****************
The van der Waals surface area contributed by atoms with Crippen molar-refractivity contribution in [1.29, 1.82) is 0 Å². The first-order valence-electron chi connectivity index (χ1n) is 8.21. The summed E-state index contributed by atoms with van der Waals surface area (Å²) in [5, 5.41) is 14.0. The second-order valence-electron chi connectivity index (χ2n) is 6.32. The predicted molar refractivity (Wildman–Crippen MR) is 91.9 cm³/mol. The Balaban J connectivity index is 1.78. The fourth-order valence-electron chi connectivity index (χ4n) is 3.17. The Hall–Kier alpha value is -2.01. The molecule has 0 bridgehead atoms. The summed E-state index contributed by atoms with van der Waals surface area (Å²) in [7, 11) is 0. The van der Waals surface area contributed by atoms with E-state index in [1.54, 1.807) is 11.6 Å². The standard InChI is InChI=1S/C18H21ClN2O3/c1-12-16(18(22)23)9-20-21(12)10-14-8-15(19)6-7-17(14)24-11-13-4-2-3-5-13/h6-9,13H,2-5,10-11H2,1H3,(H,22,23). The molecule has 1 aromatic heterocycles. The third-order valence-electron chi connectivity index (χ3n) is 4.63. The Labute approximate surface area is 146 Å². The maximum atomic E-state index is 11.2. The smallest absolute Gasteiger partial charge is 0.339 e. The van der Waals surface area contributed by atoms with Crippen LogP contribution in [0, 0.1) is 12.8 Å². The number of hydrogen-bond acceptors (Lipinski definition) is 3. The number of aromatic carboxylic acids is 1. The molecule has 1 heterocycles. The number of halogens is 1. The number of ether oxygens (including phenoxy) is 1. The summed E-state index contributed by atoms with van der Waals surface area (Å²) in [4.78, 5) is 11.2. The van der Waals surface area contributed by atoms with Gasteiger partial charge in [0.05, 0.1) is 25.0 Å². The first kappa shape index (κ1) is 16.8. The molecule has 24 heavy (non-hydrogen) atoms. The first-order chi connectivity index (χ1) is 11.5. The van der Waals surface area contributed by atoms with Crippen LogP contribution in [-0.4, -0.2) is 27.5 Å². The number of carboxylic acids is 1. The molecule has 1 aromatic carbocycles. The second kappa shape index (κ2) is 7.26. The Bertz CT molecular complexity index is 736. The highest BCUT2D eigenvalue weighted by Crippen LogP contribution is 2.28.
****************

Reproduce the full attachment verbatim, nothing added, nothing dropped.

The van der Waals surface area contributed by atoms with Crippen molar-refractivity contribution in [1.29, 1.82) is 0 Å². The first-order valence-electron chi connectivity index (χ1n) is 8.21. The summed E-state index contributed by atoms with van der Waals surface area (Å²) in [5, 5.41) is 14.0. The second-order valence-electron chi connectivity index (χ2n) is 6.32. The predicted molar refractivity (Wildman–Crippen MR) is 91.9 cm³/mol. The Balaban J connectivity index is 1.78. The fourth-order valence-electron chi connectivity index (χ4n) is 3.17. The Hall–Kier alpha value is -2.01. The molecule has 0 bridgehead atoms. The summed E-state index contributed by atoms with van der Waals surface area (Å²) in [7, 11) is 0. The van der Waals surface area contributed by atoms with E-state index in [1.54, 1.807) is 11.6 Å². The standard InChI is InChI=1S/C18H21ClN2O3/c1-12-16(18(22)23)9-20-21(12)10-14-8-15(19)6-7-17(14)24-11-13-4-2-3-5-13/h6-9,13H,2-5,10-11H2,1H3,(H,22,23). The molecule has 1 aromatic heterocycles. The third-order valence-electron chi connectivity index (χ3n) is 4.63. The Labute approximate surface area is 146 Å². The maximum atomic E-state index is 11.2. The smallest absolute Gasteiger partial charge is 0.339 e. The van der Waals surface area contributed by atoms with Crippen LogP contribution in [0, 0.1) is 12.8 Å². The number of hydrogen-bond acceptors (Lipinski definition) is 3. The number of aromatic carboxylic acids is 1. The molecule has 1 heterocycles. The number of halogens is 1. The number of ether oxygens (including phenoxy) is 1. The summed E-state index contributed by atoms with van der Waals surface area (Å²) in [4.78, 5) is 11.2. The van der Waals surface area contributed by atoms with Gasteiger partial charge in [0.05, 0.1) is 25.0 Å². The first kappa shape index (κ1) is 16.8. The molecule has 24 heavy (non-hydrogen) atoms. The first-order chi connectivity index (χ1) is 11.5. The van der Waals surface area contributed by atoms with Crippen LogP contribution in [-0.4, -0.2) is 27.5 Å². The number of carboxylic acids is 1. The molecule has 1 aromatic carbocycles. The second kappa shape index (κ2) is 7.26. The Bertz CT molecular complexity index is 736. The highest BCUT2D eigenvalue weighted by Crippen LogP contribution is 2.28.